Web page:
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Translocations

Translocations

What are translocations?

The term translocation is used when the location of specific chromosome material changes. There are two main types of translocations: reciprocal and Robertsonian. In a reciprocal translocation, two different chromosomes have exchanged segments with each other:

Genetic illustration demonstrating reciprocal translocation
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In a Robertsonian translocation, an entire chromosome attaches to another at the centromere. The centromere is the center part of a chromosome that appears "pinched" between the p and q arms:

Genetic illustration demonstrating Robertsonian translocation
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This newly formed chromosome is called the translocation chromosome. The translocation in this example is between chromosomes #14 and 21. When a baby is born with this type of translocation chromosome (between #14 and 21), in addition to one normal 14 and two normal 21 chromosomes, the baby will have Down syndrome. This is also called translocation Down syndrome.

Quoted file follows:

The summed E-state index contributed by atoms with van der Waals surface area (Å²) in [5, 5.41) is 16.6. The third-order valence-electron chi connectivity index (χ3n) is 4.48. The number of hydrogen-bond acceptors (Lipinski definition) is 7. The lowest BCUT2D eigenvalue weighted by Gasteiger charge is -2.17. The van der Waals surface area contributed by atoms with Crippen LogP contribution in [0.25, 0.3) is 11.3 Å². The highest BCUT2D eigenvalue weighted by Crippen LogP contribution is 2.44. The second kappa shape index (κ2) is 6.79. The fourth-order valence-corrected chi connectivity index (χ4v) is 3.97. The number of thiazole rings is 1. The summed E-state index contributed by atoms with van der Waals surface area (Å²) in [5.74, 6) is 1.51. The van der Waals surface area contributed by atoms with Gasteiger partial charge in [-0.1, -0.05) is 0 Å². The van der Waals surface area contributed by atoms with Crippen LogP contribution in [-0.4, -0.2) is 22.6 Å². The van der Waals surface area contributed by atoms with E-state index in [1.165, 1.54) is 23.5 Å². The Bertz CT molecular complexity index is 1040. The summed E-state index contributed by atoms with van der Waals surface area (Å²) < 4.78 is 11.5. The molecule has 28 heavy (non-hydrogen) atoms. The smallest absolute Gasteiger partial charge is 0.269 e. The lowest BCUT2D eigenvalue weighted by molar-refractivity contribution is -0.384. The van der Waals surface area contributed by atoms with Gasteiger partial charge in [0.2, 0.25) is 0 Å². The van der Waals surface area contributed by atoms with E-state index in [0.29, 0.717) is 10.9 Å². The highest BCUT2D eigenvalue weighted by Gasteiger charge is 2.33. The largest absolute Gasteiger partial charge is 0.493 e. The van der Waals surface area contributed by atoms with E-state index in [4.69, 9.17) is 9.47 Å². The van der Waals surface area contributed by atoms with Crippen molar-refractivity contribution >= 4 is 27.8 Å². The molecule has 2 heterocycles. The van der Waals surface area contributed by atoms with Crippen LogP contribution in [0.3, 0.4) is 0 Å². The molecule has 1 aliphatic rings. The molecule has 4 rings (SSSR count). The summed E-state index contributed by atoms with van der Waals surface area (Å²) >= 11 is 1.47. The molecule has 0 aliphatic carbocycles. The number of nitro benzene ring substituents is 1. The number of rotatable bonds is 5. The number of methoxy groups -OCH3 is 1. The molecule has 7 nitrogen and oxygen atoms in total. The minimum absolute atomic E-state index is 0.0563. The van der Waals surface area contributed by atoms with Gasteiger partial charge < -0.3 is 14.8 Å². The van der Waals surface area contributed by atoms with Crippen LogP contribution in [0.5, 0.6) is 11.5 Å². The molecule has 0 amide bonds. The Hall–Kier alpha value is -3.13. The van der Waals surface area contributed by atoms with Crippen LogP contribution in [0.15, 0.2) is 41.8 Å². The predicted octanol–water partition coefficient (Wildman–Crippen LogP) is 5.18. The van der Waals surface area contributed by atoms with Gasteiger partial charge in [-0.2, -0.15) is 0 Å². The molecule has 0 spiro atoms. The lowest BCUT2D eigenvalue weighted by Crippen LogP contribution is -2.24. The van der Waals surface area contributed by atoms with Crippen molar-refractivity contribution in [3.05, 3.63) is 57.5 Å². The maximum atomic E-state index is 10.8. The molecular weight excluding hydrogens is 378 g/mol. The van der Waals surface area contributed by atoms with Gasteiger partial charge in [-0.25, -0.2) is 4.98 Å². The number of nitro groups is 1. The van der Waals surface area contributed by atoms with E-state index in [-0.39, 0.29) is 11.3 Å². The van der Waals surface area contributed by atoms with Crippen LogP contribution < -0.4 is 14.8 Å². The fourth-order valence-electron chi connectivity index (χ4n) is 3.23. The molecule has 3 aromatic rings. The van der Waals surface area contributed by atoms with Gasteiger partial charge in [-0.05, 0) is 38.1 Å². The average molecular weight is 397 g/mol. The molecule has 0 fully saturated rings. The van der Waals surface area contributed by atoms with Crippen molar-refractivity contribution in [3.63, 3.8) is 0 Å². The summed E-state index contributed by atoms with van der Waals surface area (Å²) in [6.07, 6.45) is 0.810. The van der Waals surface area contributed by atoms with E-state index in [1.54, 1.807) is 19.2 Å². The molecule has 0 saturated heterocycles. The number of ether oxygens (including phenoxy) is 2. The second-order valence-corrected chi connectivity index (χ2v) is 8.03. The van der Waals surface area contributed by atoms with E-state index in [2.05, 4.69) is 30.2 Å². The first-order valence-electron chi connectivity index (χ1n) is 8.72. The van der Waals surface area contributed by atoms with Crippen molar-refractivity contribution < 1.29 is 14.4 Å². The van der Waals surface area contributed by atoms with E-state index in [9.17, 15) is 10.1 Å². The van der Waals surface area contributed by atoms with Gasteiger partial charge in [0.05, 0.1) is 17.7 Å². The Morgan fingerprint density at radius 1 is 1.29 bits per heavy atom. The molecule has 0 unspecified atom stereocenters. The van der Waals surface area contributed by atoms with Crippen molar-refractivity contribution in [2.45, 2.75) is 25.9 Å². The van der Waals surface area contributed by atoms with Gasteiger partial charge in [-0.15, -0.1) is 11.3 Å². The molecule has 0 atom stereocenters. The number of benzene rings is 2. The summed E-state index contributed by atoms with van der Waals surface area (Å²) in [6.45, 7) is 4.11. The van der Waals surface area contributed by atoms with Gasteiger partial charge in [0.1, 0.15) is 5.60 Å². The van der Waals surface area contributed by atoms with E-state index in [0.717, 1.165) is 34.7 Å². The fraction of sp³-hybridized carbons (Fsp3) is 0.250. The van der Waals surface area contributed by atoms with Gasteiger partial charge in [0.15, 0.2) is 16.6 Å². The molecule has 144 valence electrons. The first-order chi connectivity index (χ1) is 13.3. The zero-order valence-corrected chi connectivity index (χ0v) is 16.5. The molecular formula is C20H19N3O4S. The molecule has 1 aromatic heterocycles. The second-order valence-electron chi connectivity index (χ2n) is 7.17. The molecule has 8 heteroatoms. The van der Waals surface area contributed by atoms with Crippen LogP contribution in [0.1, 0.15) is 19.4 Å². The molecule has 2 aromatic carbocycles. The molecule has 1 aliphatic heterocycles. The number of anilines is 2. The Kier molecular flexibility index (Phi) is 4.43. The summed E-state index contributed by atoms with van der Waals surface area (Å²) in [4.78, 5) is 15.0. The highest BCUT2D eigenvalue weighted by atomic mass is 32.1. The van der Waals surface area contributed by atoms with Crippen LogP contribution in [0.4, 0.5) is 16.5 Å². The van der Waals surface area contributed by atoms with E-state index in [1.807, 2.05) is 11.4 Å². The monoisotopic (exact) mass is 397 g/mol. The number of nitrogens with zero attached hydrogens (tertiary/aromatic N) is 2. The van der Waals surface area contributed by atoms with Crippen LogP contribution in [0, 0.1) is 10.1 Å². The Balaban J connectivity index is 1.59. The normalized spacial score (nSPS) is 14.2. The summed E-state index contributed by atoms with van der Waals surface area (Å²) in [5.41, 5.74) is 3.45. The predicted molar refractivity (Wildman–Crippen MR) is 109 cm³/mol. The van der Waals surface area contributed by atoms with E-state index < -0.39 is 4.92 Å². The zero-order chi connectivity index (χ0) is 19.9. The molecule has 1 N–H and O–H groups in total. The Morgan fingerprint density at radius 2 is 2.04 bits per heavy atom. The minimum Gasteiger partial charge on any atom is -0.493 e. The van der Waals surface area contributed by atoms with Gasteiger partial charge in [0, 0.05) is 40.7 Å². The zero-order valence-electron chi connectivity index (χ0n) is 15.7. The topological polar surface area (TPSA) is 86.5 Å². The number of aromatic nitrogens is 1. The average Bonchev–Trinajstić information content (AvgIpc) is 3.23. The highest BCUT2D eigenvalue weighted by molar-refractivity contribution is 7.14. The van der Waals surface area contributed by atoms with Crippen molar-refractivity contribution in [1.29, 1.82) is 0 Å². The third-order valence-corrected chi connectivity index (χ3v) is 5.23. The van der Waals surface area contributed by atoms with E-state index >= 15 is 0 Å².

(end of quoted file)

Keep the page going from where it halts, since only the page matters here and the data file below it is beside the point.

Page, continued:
Reviewed Date: 06-23-2013

Translocaciones

Disclaimer: This information is not intended to substitute or replace the professional medical advice you receive from your child's physician. The content provided on this page is for informational purposes only, and was not designed to diagnose or treat a health problem or disease. Please consult your child's physician with any questions or concerns you may have regarding a medical condition.